5. Repeat

  • Do not “bounce”into the next rep. Let the weight settle and deliberately press into the next rep.

Common One Arm Dumbbell Z-Press Errors to Avoid



​Lateral Trunk Flexion

If midline stabilization fails and you start tilting your torso one way or the other, either refocus on your core tension or lower the resistance until you find a weight that doesn’t compromise your posture.

Dumbbell “Swaying” at Lockout

During the press, ensure the shoulder blades are forcefully retracted together. This will make the joint more stable by setting the humerus further back/deeper into the shoulder capsule.

​Losing Lumbar Rigidity

If constantly and actively tucking the hips and bracing the abdomen is still resulting in the lower back going into flexion, then the issue may be with your lower body. Try slightly bending the knees. This will put some slack into the hamstrings and allow more hip ROM. If this fixes the problem, you might want to invest some time into working on hip/hamstring mobility.

​Thoracic Hyperextension

If you’re extending your upper back to the point that you’re pressing the dumbbell out in front of you and leaning back underneath it, focus on slightly tilting the hips forward and pulling the sternum “down towards your belly button.” This will help return the thoracic spine to a neural position and assist in keeping an active brace in the abdomen as well.

One Arm Dumbbell Z-Press Tips

  1. The concentric movement should be very fast and very explosive. Focus on applying as much force as you possibly can while still maintaining good postural control.
  2. Slightly keep a posterior pelvic tilt and an actively braced abdomen in order to keep the lumbar spine in a neutral alignment.
  3. Slightly flare the elbow on the press, slightly tuck the elbow on the eccentric.
  4. Keep both shoulder blades tightly retracted together and don’t “press out of your shoulder” and lose tension at the completion of the lift.
  5. Focus on keeping your wrist straight throughout the motion. Don't let it bend back all the way.
  6. Start with your weaker side first. Then, on your stronger side, only do as many reps as you did on your weak side (even if you're capable of doing more on your strong side).
  7. Spread your legs further apart on the floor if you need more balance/stability. However, don't spread your legs further apart than needed.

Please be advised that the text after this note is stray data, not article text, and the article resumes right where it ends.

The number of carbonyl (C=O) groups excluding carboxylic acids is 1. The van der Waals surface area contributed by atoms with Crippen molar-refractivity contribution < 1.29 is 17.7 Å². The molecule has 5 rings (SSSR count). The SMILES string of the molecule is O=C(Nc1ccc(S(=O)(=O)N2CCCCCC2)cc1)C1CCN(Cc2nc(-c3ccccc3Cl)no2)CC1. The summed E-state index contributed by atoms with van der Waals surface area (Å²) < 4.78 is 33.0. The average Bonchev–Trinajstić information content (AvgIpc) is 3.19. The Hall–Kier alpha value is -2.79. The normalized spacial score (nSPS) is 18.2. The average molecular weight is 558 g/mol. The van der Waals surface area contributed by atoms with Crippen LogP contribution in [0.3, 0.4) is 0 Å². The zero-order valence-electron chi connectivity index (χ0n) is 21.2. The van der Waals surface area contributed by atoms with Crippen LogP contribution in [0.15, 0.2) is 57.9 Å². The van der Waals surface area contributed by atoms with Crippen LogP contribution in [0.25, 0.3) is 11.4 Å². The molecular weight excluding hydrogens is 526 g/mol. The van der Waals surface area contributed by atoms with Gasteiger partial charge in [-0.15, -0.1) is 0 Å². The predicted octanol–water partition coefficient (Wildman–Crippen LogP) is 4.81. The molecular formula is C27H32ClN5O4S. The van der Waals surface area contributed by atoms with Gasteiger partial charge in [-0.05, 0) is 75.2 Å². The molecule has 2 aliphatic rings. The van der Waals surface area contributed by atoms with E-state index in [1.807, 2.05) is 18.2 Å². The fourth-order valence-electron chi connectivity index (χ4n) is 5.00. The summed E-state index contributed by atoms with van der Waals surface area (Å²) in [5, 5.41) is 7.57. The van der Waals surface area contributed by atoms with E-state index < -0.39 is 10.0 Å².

Is the One Arm Dumbbell Z-Press Right for You?

This exercise is exclusively for those lifters with excellent postural control. If losing midline stability and alignment is a problem for you on other lifts, it will be and issue here as well. Once that variable has been properly trained and improved, pretty much every lifter can benefit from the one arm dumbbell Z-press...

...At the same time, this lift may be helpful for fixing this stability/alignment issue if you have it. The only caveat being that you should go light and progress slowly! That, along with actively improving midline stability and alignment on all other lifts where it's an issue, will help you fix it faster.

The shoulder is a common injury site for serious lifters. Unilateral training geared towards improving the synergistic surrounding musculature of a joint (especially an inherently unstable joint like the shoulder) will definitely pay dividends later on in terms of health and training longevity.

Alex from King of the Gym
Hey! My name is Alex and I'm the founder and author of King of the Gym. I've been lifting weights seriously since 2005 in high school when I started a home gym in my parents' basement. I started writing about fitness in 2009. Then, in 2014, I got into writing home gym equipment reviews and I haven't looked back. My current home gym is in my own house and it's constantly growing and evolving. My goal is to help you build the home gym of your dreams! Read more about me here.

Leave a Comment